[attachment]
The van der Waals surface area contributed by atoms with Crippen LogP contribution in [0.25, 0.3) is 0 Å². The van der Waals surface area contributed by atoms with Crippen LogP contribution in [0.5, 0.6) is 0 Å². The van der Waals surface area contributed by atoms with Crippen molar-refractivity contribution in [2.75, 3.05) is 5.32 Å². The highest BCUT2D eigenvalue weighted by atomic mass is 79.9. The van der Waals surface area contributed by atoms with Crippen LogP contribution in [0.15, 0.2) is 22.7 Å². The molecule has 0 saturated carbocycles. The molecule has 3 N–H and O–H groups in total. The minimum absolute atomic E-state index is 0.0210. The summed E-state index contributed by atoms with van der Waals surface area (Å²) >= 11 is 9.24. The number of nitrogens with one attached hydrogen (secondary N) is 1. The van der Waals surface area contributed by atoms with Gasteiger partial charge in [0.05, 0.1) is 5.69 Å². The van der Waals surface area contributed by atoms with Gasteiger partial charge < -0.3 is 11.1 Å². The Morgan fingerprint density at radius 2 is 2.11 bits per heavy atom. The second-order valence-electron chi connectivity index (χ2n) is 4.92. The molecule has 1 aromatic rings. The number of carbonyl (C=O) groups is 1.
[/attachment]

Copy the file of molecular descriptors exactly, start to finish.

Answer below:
The van der Waals surface area contributed by atoms with Crippen LogP contribution in [0.25, 0.3) is 0 Å². The van der Waals surface area contributed by atoms with Crippen LogP contribution in [0.5, 0.6) is 0 Å². The van der Waals surface area contributed by atoms with Crippen molar-refractivity contribution in [2.75, 3.05) is 5.32 Å². The highest BCUT2D eigenvalue weighted by atomic mass is 79.9. The van der Waals surface area contributed by atoms with Crippen LogP contribution in [0.15, 0.2) is 22.7 Å². The molecule has 0 saturated carbocycles. The molecule has 3 N–H and O–H groups in total. The minimum absolute atomic E-state index is 0.0210. The summed E-state index contributed by atoms with van der Waals surface area (Å²) >= 11 is 9.24. The number of nitrogens with one attached hydrogen (secondary N) is 1. The van der Waals surface area contributed by atoms with Gasteiger partial charge in [0.05, 0.1) is 5.69 Å². The van der Waals surface area contributed by atoms with Gasteiger partial charge < -0.3 is 11.1 Å². The Morgan fingerprint density at radius 2 is 2.11 bits per heavy atom. The second-order valence-electron chi connectivity index (χ2n) is 4.92. The molecule has 1 aromatic rings. The number of carbonyl (C=O) groups is 1.